I have started three companies in my career, so I am familiar with what it takes to create a transparent and exciting business that employees want to work for. For small business owners hoping to retain workers, it’s more important than ever to build a strong culture and listen to what they value. Keeping up the entrepreneurial spirit will help them remain energized and focused on their current role, instead of searching for a new one.
I’m here to assure you that while the road may feel bumpy right now, there are things you can do to prioritize your team and put them, and your business, in a position to be successful.
Encourage frequent, honest communication.
There are two primary drivers of team retention: communication and transparency. A breakdown in one or both of those areas can quickly erode trust and confidence and lead to an employee’s departure.
In the post-pandemic era where many of us now work from home, it’s more important than ever for leaders to be visible, available, and honest with their teams. Employees expect regular touchpoints with their managers, transparency about business priorities and individual workload, and they want to feel like part of the team– even if that team is spread across the globe. There’s a reason why culture is such an important factor in new hire decisions, and today, it’s a big part of retention as well.
For remote teams, managers can set a daily standup or weekly virtual call to foster employee engagement in replacement of the “watercooler conversations” that used to take place naturally in an office environment. Even if you use this time to play trivia or games like Drawful (a popular game amongst our team), it is time well spent.
Small business leaders hoping to retain team members during the Great Resignation should take this opportunity to build trust with their employees by instituting regular opportunities for them to share their feedback and aspirations, and streamlining the ways work is done. A monthly staff meeting could help provide clarity to employees on the current priorities of the business and afford them a voice in its growth, while collaboration tools and new processes can help eliminate tedious manual work that stifles employee creativity.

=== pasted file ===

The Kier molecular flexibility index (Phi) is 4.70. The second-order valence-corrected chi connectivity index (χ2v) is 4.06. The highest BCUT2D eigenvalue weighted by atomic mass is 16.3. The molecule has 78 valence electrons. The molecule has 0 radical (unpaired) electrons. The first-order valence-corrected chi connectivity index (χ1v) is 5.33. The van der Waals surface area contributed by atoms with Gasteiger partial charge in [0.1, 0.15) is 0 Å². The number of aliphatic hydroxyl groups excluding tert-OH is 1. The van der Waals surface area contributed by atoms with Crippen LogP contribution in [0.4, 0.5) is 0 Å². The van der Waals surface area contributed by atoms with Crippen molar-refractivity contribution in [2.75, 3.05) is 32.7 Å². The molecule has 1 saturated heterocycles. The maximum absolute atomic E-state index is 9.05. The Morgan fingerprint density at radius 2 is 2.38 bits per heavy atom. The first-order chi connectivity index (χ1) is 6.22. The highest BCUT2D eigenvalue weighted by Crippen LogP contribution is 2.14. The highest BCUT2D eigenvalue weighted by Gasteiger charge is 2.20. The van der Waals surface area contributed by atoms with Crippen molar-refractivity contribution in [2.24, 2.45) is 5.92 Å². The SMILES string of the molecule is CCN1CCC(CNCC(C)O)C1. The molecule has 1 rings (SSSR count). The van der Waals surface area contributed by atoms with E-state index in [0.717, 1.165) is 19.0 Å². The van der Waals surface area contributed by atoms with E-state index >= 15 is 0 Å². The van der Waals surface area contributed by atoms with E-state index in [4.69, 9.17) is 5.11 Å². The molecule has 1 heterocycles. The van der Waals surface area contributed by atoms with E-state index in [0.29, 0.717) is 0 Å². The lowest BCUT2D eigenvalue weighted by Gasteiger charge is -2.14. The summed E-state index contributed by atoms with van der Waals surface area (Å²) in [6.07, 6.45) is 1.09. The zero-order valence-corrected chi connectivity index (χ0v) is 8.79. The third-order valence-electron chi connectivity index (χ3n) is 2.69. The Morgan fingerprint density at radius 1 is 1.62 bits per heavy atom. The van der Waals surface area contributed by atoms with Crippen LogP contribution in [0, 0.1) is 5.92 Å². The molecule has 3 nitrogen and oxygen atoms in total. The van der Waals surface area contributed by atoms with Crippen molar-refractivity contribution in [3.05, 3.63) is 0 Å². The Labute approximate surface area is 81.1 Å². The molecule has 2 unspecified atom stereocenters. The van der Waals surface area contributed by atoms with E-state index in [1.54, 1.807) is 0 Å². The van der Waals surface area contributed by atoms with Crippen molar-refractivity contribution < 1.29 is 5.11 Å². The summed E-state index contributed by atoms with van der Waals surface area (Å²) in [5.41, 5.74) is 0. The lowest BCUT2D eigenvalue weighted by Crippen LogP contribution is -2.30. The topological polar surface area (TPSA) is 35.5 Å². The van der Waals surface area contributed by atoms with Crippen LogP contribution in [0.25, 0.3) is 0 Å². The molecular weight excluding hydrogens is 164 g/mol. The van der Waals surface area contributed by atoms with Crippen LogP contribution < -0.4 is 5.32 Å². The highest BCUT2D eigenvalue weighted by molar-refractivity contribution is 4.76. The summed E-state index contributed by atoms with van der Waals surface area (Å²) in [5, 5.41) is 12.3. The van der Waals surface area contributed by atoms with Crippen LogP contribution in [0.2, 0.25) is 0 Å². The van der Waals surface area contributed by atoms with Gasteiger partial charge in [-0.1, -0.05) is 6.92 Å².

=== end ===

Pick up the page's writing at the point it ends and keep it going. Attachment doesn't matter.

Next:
Value your employees as humans.
I often say that a bad manager is the top reason employees leave their jobs. However, the opposite can also be true — a great manager can be one of the most powerful tools of retention when they invest in their team members. Why not use that to help your business stand out from the thousands of other companies who are currently hiring?
As business owners and leaders of people, our job is to ensure we cultivate an “employee-first“, “growth-focused” culture. We should always be thinking about employees’ growth, both in the short-term and long term. That means asking ourselves if we offer the right opportunities for them, whether we are aligned on their career advancement plan, and if we understand their personal ambitions and goals. These are important conversations that will allow us as employers to demonstrate our commitment to them as people, and ultimately inspire confidence and trust.
The last two years proved that small perks only go so far. Happy employees are 12 percent more productive and will stay in their jobs four times longer than unhappy employees. Keeping employees happy does not start with the occasional team activities or outings. It’s about hosting bonding activities to build trust, working sessions on topics like career planning, and having difficult conversations in the workplace. Bringing in professionals can help facilitate these conversations with your employees.
Stay true to your North Stars.
I believe that companies should have a vision that they are constantly refining and evolving as the business grows — and that vision should incorporate the team. For example, before my business Retention Science was acquired by Constant Contact, we went through a 6-month exercise to determine the core values that defined us. We came up with the following:
It was important that our team had an opportunity to contribute to these values, and that they truly represented who we are. By establishing “north stars” of your own, you can give employees ownership over their roles, and a stake in the future goals of the business.
Lead with empathy.
Every industry and every business is facing and fearing The Great Resignation. Instead of ramping up happy hours and pizza parties, use the time and resources to build your employees up, invest in their happiness and careers. Loyalty from your team is something that isn’t automatic and cannot be assumed. It is something that is built and cultivated.
This time of turnover offers a unique opportunity for leaders to start a new chapter with a “team-first” culture. Lead with intentions effectively, and you’ll build a strong and loyal team, even amidst The Great Resignation.